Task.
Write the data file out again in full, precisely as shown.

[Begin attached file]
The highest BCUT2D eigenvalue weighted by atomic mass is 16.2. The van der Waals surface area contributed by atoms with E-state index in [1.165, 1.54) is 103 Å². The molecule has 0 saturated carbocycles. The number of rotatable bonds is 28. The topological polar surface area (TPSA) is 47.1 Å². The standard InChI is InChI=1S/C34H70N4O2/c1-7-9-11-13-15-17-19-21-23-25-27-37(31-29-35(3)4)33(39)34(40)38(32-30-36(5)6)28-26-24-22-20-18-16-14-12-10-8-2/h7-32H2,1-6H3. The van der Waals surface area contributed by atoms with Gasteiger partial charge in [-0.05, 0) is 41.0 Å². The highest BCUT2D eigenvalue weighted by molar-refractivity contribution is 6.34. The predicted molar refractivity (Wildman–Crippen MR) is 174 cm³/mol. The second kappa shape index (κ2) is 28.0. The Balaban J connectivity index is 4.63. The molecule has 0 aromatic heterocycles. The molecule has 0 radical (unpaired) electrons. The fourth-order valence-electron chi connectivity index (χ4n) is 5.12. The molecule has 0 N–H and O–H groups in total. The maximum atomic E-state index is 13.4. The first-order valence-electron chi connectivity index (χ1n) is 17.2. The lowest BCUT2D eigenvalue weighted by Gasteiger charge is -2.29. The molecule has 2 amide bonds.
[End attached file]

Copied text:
The highest BCUT2D eigenvalue weighted by atomic mass is 16.2. The van der Waals surface area contributed by atoms with E-state index in [1.165, 1.54) is 103 Å². The molecule has 0 saturated carbocycles. The number of rotatable bonds is 28. The topological polar surface area (TPSA) is 47.1 Å². The standard InChI is InChI=1S/C34H70N4O2/c1-7-9-11-13-15-17-19-21-23-25-27-37(31-29-35(3)4)33(39)34(40)38(32-30-36(5)6)28-26-24-22-20-18-16-14-12-10-8-2/h7-32H2,1-6H3. The van der Waals surface area contributed by atoms with Gasteiger partial charge in [-0.05, 0) is 41.0 Å². The highest BCUT2D eigenvalue weighted by molar-refractivity contribution is 6.34. The predicted molar refractivity (Wildman–Crippen MR) is 174 cm³/mol. The second kappa shape index (κ2) is 28.0. The Balaban J connectivity index is 4.63. The molecule has 0 aromatic heterocycles. The molecule has 0 radical (unpaired) electrons. The fourth-order valence-electron chi connectivity index (χ4n) is 5.12. The molecule has 0 N–H and O–H groups in total. The maximum atomic E-state index is 13.4. The first-order valence-electron chi connectivity index (χ1n) is 17.2. The lowest BCUT2D eigenvalue weighted by Gasteiger charge is -2.29. The molecule has 2 amide bonds.